A Year In Review of Sorts
So! 2013! Don’t let the calendar hit you in the ass on the way out.
Part of me feels like just leaving it at that.
For one thing, as someone who sometimes charges people for the advice I give, to admit I’m “doing it wrong” is a little scary.
For another, a year-in-review post, like those holiday letters some people send out, can seem excruciatingly narcissistic, self-indulgent, and, when you’ve had the year I’ve had, irritatingly whiny.
But I’ve been thinking about 2013… and how 2014 needs to be—no, must be—different… for several weeks now, and I should probably voice those thoughts here because
- this blog exists because some people care about the processes that go into my creative endeavors
- you might benefit from my experiences
- my creative endeavors figure hugely in the year in review and the year to come.
So, with your indulgence, here goes:
My Creative Endeavors In 2013
My personal creative endeavors in 2013 included a novel revision, a new novel, a short story, a serial fiction project, a duology omnibus edition, a “sidelines” item, and, as an experiment, two niche affiliate marketing websites.
The affiliate marketing websites were a bust. The sidelines item (a whim that didn’t take more than a few hours to conceive and execute) was a bust. I won’t be investing any energy or resources in these kinds of things next year.
Books and Short Stories
In 2013, I took one title off the market and released five. At the end of this year, my catalog includes fifteen titles either written by me, or published by me and set in one of my storyworlds:
- Brave Men Run: A Novel of the Sovereign Era (novel)
- The Sovereign Era: Year One (anthology)
- Pilgrimage: A Novel of the Sovereign Era (novel)
- The Charters Duology: Two Novels of the Sovereign Era (omnibus)
- “The World Revolves Around You” (short story)
- “Reggie vs. Kaiju Storm Chimera Wolf” (short story)
- “Cloak” (short story)
- Worldbuilding for Writers, Gamers and Other Creators Volume One: Star, Planet, Moon
- Walk Like A Stranger: Passing Through Home (free serial)
- “Every Breath You Take” (short story by P. G. Holyfield)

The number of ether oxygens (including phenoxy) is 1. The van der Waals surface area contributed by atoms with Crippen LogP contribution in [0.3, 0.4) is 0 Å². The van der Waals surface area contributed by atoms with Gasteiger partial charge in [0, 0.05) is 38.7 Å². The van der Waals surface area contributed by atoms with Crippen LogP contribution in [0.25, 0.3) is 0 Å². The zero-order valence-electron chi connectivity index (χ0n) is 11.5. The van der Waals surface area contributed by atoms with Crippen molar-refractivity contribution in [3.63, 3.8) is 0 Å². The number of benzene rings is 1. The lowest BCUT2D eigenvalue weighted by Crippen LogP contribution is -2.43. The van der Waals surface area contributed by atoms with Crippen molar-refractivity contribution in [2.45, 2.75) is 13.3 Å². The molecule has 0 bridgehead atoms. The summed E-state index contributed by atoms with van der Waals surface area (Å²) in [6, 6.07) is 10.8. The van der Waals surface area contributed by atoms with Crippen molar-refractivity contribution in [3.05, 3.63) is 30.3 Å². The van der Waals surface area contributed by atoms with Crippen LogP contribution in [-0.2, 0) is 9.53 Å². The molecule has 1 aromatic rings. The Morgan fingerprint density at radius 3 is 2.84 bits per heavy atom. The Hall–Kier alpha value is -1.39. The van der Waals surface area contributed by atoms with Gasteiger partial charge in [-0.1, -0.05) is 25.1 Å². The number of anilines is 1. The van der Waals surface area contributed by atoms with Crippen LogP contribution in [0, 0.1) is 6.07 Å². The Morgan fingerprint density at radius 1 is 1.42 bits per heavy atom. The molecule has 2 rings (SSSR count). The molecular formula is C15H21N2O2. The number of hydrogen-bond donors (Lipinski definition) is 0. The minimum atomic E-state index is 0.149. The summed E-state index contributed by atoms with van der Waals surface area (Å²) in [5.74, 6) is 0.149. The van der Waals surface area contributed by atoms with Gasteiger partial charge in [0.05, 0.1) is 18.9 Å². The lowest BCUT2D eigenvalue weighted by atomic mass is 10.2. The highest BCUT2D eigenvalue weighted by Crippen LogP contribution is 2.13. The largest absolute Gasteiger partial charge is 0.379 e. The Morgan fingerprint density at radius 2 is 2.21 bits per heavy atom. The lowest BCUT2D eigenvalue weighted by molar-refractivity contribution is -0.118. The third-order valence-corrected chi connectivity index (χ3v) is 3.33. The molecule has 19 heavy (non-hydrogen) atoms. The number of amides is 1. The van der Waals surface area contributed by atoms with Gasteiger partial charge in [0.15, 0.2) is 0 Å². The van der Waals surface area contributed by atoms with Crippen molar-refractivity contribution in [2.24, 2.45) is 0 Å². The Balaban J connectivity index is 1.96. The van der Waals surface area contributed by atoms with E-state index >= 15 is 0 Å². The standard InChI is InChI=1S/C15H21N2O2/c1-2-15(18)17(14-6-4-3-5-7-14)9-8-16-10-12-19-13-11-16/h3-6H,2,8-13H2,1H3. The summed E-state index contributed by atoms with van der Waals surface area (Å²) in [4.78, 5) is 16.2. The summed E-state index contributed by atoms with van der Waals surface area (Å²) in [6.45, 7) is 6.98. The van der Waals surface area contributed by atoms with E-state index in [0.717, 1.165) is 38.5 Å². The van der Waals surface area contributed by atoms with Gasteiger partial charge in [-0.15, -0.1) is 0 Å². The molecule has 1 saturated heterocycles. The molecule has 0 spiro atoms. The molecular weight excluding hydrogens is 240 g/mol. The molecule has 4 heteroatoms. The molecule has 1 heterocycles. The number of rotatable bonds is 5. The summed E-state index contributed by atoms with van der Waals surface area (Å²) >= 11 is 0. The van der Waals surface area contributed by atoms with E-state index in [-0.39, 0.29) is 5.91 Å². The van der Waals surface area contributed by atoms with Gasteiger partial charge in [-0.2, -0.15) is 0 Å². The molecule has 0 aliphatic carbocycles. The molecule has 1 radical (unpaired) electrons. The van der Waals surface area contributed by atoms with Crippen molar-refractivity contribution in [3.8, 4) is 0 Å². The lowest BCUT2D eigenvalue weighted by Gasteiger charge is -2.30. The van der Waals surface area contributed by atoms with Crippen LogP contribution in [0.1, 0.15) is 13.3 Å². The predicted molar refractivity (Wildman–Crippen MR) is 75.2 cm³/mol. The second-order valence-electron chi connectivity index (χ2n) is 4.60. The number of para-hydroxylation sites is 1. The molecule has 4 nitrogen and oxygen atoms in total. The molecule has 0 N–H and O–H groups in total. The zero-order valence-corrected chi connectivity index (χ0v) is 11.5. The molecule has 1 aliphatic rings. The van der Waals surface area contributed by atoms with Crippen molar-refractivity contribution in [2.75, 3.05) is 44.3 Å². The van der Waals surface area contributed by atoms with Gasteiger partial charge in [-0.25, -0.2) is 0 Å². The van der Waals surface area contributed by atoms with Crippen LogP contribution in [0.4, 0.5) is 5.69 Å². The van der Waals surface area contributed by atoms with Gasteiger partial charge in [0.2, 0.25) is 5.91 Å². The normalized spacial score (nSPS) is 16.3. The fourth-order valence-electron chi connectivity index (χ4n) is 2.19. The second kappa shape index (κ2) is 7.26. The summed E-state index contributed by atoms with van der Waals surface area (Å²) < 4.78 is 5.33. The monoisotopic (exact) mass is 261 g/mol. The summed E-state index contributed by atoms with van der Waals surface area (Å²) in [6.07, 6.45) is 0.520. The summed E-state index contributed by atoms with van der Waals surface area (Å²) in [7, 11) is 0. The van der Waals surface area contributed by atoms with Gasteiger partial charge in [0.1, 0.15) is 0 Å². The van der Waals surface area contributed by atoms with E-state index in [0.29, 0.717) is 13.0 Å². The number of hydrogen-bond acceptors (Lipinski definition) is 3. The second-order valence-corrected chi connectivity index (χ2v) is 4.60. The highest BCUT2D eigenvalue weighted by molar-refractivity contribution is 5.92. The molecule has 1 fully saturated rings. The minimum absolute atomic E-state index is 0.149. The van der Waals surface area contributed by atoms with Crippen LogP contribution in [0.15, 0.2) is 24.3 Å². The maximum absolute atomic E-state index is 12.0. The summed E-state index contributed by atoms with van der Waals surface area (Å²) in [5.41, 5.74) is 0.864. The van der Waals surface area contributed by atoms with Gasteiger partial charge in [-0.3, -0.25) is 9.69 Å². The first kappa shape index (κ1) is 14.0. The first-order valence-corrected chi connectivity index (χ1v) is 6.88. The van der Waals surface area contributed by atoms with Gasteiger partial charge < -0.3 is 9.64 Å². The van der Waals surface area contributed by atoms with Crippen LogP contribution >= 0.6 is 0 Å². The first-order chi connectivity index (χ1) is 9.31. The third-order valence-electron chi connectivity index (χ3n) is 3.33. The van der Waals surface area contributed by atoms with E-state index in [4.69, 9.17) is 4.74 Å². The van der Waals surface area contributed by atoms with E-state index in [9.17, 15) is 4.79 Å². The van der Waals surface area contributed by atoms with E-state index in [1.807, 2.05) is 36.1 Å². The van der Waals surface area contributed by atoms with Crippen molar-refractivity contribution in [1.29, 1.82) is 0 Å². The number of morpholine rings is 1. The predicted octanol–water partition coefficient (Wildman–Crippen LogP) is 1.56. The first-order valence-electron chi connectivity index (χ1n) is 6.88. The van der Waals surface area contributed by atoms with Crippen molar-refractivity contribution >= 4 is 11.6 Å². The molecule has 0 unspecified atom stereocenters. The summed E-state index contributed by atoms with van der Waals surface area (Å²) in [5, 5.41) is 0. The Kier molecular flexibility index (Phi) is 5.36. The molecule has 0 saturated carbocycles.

- “Canary in a Coal Mine” (short story by P. G. Holyfield)
- “Mouse Mousey” (short story by Nathan Lowell)
- “Dear Mr. Donner” (short story by J. C. Hutchins)
- “I Wear My Sunglasses at Night” (short story by J. R. Blackwell)
- “You Must Be My Lucky Star” (short story by Mur Lafferty)
The free serial includes affiliate advertising and calls for tips / donations, and has thus far not earned either of those, but that’s all right, really, because monetization of the individual installments is, at best, a tertiary goal of that particular project.
The other titles, though, are commercial offerings that contribute to my bank account and help pay my way in the world.
How’d that go in 2013?
I moved about 475 units and grossed about $1550.00. Net is much less, since I ultimately only keep a portion of the titles from authors other than myself.
My top seller in 2013 was my first novel, Brave Men Run. That book brought in 25% of sales. My non-fiction work, Worldbuilding for Writers, Gamers and Other Creators Volume One, came in at 22%. The various short stories (most written by others and set in my Sovereign Era storyworld) accounted for a quarter of sales in mostly single-percentage dribs and drabs. My latest book, Pilgrimage, took up 10% of the sales pie, although it was only on the market for the second half of the year.
To provide some perspective, $1550.00 gross is about $1,100 less than my bare-minimum monthly expenses. It’s also, literally, an order of magnitude less than what I grossed as a freelance creative consultant in 2013. One can do the math if one is so inclined, but the bottom line is a red one.